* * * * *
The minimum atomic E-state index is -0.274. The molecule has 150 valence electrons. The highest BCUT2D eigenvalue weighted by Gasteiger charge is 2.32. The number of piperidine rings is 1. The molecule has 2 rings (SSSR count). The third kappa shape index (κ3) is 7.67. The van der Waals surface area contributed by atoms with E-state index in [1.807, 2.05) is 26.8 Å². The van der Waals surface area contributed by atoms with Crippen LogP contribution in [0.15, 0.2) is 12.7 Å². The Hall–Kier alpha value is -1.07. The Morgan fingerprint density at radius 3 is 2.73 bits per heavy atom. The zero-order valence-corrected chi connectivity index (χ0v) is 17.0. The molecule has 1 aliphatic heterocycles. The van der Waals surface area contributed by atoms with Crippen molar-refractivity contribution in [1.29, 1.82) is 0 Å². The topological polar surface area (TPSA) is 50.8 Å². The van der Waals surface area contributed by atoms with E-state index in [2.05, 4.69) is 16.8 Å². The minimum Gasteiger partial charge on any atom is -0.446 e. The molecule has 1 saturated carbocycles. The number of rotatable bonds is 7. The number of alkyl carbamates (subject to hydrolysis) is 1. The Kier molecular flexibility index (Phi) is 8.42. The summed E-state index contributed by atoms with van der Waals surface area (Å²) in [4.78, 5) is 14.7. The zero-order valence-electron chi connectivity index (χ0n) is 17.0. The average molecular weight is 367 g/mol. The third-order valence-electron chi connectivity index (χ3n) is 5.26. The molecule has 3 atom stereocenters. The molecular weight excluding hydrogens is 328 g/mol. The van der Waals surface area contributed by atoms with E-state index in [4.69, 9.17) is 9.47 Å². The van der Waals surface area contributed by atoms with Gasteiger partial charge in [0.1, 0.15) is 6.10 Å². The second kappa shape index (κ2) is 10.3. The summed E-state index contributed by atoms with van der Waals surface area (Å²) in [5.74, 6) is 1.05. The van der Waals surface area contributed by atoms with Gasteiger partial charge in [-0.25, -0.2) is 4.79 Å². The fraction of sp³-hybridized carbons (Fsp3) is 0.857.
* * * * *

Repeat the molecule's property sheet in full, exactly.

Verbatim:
The minimum atomic E-state index is -0.274. The molecule has 150 valence electrons. The highest BCUT2D eigenvalue weighted by Gasteiger charge is 2.32. The number of piperidine rings is 1. The molecule has 2 rings (SSSR count). The third kappa shape index (κ3) is 7.67. The van der Waals surface area contributed by atoms with E-state index in [1.807, 2.05) is 26.8 Å². The van der Waals surface area contributed by atoms with Crippen LogP contribution in [0.15, 0.2) is 12.7 Å². The Hall–Kier alpha value is -1.07. The Morgan fingerprint density at radius 3 is 2.73 bits per heavy atom. The zero-order valence-corrected chi connectivity index (χ0v) is 17.0. The molecule has 1 aliphatic heterocycles. The van der Waals surface area contributed by atoms with Crippen molar-refractivity contribution in [1.29, 1.82) is 0 Å². The topological polar surface area (TPSA) is 50.8 Å². The van der Waals surface area contributed by atoms with E-state index in [2.05, 4.69) is 16.8 Å². The minimum Gasteiger partial charge on any atom is -0.446 e. The molecule has 1 saturated carbocycles. The number of rotatable bonds is 7. The number of alkyl carbamates (subject to hydrolysis) is 1. The Kier molecular flexibility index (Phi) is 8.42. The summed E-state index contributed by atoms with van der Waals surface area (Å²) in [4.78, 5) is 14.7. The zero-order valence-electron chi connectivity index (χ0n) is 17.0. The average molecular weight is 367 g/mol. The third-order valence-electron chi connectivity index (χ3n) is 5.26. The molecule has 3 atom stereocenters. The molecular weight excluding hydrogens is 328 g/mol. The van der Waals surface area contributed by atoms with E-state index in [4.69, 9.17) is 9.47 Å². The van der Waals surface area contributed by atoms with Gasteiger partial charge in [0.1, 0.15) is 6.10 Å². The second kappa shape index (κ2) is 10.3. The summed E-state index contributed by atoms with van der Waals surface area (Å²) in [5.74, 6) is 1.05. The van der Waals surface area contributed by atoms with Gasteiger partial charge in [-0.25, -0.2) is 4.79 Å². The fraction of sp³-hybridized carbons (Fsp3) is 0.857.